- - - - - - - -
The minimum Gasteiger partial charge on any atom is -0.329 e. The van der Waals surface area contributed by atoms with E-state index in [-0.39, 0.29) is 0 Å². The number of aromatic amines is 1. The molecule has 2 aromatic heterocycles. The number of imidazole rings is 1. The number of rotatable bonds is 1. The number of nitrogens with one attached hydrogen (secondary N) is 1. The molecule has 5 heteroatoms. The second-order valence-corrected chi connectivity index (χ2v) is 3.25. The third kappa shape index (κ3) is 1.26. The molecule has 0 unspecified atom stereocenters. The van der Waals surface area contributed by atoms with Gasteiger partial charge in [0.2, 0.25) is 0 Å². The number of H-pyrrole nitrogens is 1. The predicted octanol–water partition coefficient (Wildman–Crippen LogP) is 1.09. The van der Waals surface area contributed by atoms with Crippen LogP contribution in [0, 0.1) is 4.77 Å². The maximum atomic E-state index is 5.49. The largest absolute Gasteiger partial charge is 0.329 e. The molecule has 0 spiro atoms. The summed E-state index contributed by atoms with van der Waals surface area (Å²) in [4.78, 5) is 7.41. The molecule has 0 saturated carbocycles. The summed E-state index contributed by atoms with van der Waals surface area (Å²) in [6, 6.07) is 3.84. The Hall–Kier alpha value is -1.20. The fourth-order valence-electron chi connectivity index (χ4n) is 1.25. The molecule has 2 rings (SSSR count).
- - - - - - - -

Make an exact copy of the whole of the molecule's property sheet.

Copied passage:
The minimum Gasteiger partial charge on any atom is -0.329 e. The van der Waals surface area contributed by atoms with E-state index in [-0.39, 0.29) is 0 Å². The number of aromatic amines is 1. The molecule has 2 aromatic heterocycles. The number of imidazole rings is 1. The number of rotatable bonds is 1. The number of nitrogens with one attached hydrogen (secondary N) is 1. The molecule has 5 heteroatoms. The second-order valence-corrected chi connectivity index (χ2v) is 3.25. The third kappa shape index (κ3) is 1.26. The molecule has 0 unspecified atom stereocenters. The van der Waals surface area contributed by atoms with Gasteiger partial charge in [0.2, 0.25) is 0 Å². The number of H-pyrrole nitrogens is 1. The predicted octanol–water partition coefficient (Wildman–Crippen LogP) is 1.09. The van der Waals surface area contributed by atoms with Crippen LogP contribution in [0, 0.1) is 4.77 Å². The maximum atomic E-state index is 5.49. The largest absolute Gasteiger partial charge is 0.329 e. The molecule has 0 spiro atoms. The summed E-state index contributed by atoms with van der Waals surface area (Å²) in [4.78, 5) is 7.41. The molecule has 0 saturated carbocycles. The summed E-state index contributed by atoms with van der Waals surface area (Å²) in [6, 6.07) is 3.84. The Hall–Kier alpha value is -1.20. The fourth-order valence-electron chi connectivity index (χ4n) is 1.25. The molecule has 2 rings (SSSR count).